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5. Slabs
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Lakeview 

YDS: 5.6 French: 4c Ewbanks: 14 UIAA: V ZA: 12 British: S 4b

   
Type:  Trad, Alpine, 8 pitches, Grade III
Consensus:  YDS: 5.6 French: 4c Ewbanks: 14 UIAA: V ZA: 12 British: S 4b [details]
FA: Wiessner and Underhill
Page Views: 14,416
Submitted By: Jay Knower on Oct 12, 2008

You & This Route  |  Other Opinions (45)
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BETA PHOTO: Here is some approximation of how I have climbed t...

Description 

Lakeview used to be a popular route. Then the Old Man fell down and strafed the middle pitches with rockfall. Ever since, climbers have seemed reluctant to climb on Cannon's right-side slabs. While Lakeview crosses right through the danger zone, the loose rock is not horrible and pretty easily avoided. The first few pitches and the last two might offer better climbing and better rock than on the over-crowded Whitney Gilman.

Start on the far right side of the cliff, at an obvious clearing. Head up, over 5.3-5.4, terrain for about 100 feet. When the overlaps start to angle up and left, follow the weakness in the rock, more left than up, past a runout 5.5 slab and then onto easier, but loose and gravelly, terrain. You should be crossing from right to left under the fresh rock scar where the Old Man once looked out proudly over the valley.

The general idea here is to head to the deep inside corner left of the Old Man rock scar. This is the Wiessner Corner. The pitch before the corner is classic, well-protected and steep. It's probably about 5.6 and is much better than any climbing on the WG. Belay on a sloping ledge. Then climb the obvious inside corner, which is blocked by a short, steep wall at its base. This wall is the crux and is not well protected. The holds are big, but a fall here would be ugly.

Once in the corner, enjoy the exposure and top out at a great, flat, overlook. You can belay off the remnants of the failed engineering project that was used, in vain, to keep the Old Man from succumbing to Cannon's tendency to fall apart.

Protection 

Standard Cannon rack and certainly a helmet. Aside from one rap anchor (???), there are no fixed anchors.


Photos of Lakeview Slideshow Add Photo
Looking up at the final pitch.  The flake that lea...
Looking up at the final pitch. The flake that lea...
The oh so sweet crack on P2
BETA PHOTO: The oh so sweet crack on P2
Old Man engineering
Old Man engineering
Leader at the top of P1, taken from the start.
Leader at the top of P1, taken from the start.
Looking down the corner on the last pitch.  The fl...
Looking down the corner on the last pitch. The fl...
A panoramic taken from the second to last belay, l...
A panoramic taken from the second to last belay, l...
Wiessner's exit corner. Archival photograph that h...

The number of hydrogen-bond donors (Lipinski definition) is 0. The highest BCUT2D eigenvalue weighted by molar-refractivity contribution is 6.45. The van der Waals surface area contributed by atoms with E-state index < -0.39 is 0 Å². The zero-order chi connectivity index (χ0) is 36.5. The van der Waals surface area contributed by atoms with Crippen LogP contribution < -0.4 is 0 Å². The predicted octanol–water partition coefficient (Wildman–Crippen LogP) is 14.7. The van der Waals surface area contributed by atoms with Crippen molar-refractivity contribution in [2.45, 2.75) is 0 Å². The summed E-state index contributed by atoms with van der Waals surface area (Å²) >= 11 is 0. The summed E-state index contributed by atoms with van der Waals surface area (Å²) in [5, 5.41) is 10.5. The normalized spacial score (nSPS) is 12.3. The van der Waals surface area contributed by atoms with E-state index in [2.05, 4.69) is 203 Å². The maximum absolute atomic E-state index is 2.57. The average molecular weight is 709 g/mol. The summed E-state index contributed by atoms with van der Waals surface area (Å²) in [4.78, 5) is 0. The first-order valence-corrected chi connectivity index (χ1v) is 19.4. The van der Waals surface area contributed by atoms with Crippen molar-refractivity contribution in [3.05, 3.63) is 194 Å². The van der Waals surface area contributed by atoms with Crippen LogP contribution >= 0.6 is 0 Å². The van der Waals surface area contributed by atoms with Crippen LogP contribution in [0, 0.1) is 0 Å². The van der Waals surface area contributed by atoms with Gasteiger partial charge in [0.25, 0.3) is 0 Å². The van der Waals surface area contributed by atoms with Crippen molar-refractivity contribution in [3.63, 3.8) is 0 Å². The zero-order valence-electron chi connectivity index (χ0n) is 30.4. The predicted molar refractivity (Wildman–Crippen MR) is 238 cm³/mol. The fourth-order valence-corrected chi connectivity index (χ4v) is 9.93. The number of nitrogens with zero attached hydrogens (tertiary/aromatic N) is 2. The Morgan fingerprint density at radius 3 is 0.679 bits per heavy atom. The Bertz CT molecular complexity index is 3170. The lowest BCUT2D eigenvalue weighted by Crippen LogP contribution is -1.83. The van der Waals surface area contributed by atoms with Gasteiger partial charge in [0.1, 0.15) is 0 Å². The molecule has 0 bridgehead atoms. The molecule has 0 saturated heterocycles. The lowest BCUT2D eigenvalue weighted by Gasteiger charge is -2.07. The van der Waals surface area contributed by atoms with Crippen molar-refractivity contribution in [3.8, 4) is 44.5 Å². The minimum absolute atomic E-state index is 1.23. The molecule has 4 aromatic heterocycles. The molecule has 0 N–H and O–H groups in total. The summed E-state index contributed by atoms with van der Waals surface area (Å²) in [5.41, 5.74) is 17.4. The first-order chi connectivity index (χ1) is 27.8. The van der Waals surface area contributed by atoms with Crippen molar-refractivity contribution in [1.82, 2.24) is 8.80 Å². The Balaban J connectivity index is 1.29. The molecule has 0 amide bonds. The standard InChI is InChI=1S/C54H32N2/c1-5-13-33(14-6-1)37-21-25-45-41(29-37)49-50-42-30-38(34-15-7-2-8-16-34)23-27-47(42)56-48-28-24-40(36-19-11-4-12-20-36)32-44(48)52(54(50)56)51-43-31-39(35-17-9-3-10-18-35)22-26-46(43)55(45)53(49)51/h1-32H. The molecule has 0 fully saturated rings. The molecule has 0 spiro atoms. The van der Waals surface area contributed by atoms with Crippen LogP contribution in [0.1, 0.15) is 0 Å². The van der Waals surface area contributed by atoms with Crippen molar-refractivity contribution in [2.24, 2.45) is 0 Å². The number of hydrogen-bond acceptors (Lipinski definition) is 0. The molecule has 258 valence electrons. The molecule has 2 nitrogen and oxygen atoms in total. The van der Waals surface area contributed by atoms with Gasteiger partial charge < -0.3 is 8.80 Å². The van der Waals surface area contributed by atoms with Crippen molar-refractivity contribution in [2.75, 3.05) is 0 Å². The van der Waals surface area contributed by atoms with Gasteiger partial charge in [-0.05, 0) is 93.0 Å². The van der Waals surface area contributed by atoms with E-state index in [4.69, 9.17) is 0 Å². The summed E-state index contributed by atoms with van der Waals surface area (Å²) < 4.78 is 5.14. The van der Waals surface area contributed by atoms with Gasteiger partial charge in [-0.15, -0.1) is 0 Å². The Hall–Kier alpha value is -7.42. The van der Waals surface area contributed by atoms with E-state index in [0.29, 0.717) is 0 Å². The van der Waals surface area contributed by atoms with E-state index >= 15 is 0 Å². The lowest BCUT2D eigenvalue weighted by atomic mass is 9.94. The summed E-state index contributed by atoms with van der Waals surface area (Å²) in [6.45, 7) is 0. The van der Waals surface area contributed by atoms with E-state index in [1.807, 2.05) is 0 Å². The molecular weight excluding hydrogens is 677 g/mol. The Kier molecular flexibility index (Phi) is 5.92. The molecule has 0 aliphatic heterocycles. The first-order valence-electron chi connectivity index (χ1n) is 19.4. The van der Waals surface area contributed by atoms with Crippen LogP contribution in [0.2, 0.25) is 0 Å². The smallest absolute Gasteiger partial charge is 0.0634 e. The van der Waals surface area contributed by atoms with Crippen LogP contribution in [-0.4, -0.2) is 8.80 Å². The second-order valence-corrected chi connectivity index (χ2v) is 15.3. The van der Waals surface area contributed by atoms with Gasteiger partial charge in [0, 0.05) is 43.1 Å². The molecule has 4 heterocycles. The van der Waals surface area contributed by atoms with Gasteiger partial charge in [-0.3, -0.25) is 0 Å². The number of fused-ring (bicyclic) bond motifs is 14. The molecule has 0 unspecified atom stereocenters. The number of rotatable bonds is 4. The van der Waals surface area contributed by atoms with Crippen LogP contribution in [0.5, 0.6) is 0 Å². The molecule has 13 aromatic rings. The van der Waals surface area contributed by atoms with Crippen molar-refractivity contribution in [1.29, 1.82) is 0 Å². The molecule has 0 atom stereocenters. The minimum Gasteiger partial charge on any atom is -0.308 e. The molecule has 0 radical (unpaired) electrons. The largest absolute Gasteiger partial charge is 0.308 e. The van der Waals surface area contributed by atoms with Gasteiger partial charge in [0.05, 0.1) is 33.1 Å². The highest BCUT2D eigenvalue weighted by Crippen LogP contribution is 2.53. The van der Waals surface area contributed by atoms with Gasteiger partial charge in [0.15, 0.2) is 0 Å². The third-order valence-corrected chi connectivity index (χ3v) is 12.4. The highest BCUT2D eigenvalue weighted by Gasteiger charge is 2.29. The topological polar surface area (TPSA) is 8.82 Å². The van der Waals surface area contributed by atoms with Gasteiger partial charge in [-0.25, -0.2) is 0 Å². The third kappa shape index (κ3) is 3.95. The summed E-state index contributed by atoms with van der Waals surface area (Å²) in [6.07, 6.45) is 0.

Wiessner's exit corner. Archival photograph that h...
Looking back at the second belay.
Looking back at the second belay.
The view from the final belay.
The view from the final belay.
Old Man of the Mountain from what was a climber's ...
Old Man of the Mountain from what was a climber's ...
Looking down the fun cracks on the second-to-last ...
Looking down the fun cracks on the second-to-last ...
Looking up and right from the second to last belay...
Looking up and right from the second to last belay...

Comments on Lakeview Add Comment
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Comments displayed oldest to newestSkip Ahead to the Most Recent Dated Sep 24, 2014
By John Joline
Oct 12, 2008

Miguel Peralta and I did this route today -- October 12, 2008 (same day as Jay K's post -- maybe you were the party ahead of us?). Miguel was about to lead up the final corner and at the last moment noticed a piton by his foot, semi-hidden by tufts of grass. This pin makes the move vastly less intimidating: if you fell you wouldn't go careening pro-less down the slab and pitch into the void. Jay you are spot-on about the quality of the first couple pitches of the route and the final two pitches!
By Jay Knower
Administrator
From: Campton, NH
Oct 13, 2008

Yes, we did the route in the morning. Beautiful day, eh? I was surprised how enjoyable the route was.
By John Joline
Oct 13, 2008

Yes -- really an unexpectedly delightful experience, in spite of the sometimes horrifying loose-rock sections. In its present condition it's good training for raw, seldom-done alpine rock routes. At one newly-fractured spot I actually had to dig out a couple of belay-pro placements with my fingers, having used up the big cams. (Reminded me of one time in the Wind Rivers attempting a new route and being grateful that on lead I happened by chance to have a nut tool on me; one forgets that any less-than-vertical crack is originally filled with dirt -- even in the high West).

The places without rock fragments on this route are really beautiful and solid -- very classic granite. Hopefully more people will start doing it, and it'll continue to clean up nicely. It could, in fact, eventually end up better than the original version, with no more through-the-bushes pitches.
By lee hansche
Administrator
From: goffstown, nh
Apr 29, 2009